European Commission is discouraged by the current bill draft
This week another try by the Greek government to limit the liberalization of formerly monopolistic gambling industry with quick and controversial legislation has faced much less then exuberant response from the EU. The Greeks had to change previously proposed 6% tax rate on turnover with less attractive but practical gross margin tax of 30%, Operators would need to pay custom corporate tax of 25% on net profits. Also, a proposed “black period”, when applicants for licenses have to stop all operation until the licenses are granted, was removed after complaints from potential operators. In addition, there’s the lowered minimum share of capital requirements of Euro 400,000 and instead of previously proposed Euro 300,000, there are more moderate letters of credit demand of Euro 200,000.
There is too much pressure on the short-of-money Greek government, to implement the new laws this year. This draft bill gives an opportunity to issue 50 licenses rather then small number of licenses at extremely high fees. It’s also a question how the OPAP (Greek Organization of Football Prognostics) monopoly will influence the new operators who plan to ask for the licenses. Namely, OPAP has a really strong position in Greece and its position after the bill would be uncertain, which may affect potential license applicants. Another difficulty for the new operators is that Greek players are used to already existing internet gambling, and for that reason new internet offers will need to be interesting and competitive.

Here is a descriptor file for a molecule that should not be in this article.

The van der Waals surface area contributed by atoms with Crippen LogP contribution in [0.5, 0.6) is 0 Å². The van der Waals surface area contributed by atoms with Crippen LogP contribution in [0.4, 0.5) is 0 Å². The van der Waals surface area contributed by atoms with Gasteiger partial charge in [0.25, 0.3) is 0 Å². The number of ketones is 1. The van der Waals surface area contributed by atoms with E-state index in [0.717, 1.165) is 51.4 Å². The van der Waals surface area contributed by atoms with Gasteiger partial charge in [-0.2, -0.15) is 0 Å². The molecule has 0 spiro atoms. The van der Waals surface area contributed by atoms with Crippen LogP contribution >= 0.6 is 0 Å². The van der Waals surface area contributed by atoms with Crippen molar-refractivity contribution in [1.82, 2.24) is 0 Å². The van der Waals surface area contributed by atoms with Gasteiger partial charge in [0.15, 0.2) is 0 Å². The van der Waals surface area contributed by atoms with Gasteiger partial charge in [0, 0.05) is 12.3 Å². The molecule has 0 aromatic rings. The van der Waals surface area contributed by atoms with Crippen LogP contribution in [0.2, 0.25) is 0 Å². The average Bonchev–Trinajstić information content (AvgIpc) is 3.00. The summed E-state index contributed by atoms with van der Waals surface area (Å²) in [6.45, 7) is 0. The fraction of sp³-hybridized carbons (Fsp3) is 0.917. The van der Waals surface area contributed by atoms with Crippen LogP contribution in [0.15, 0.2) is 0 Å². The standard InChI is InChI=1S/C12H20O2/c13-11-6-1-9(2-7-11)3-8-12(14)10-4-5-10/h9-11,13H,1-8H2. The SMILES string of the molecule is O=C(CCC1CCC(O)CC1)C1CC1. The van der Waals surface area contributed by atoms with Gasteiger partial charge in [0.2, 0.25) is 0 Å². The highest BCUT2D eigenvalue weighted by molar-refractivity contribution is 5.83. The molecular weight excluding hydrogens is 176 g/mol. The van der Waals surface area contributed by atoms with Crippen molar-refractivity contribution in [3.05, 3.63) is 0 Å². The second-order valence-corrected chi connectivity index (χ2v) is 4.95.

It has been estimated that the “legal” Greek market value is around Euro 10 billion. That makes it attractive, but only if the requirements stay pleasing for operators to encourage them to set up the businesses. It won’t happen if they follow the French example, with high taxes and outrageous requirements. So, there is a lot of work left to be done, but the general impression remains that the whole legalization process is far from desired.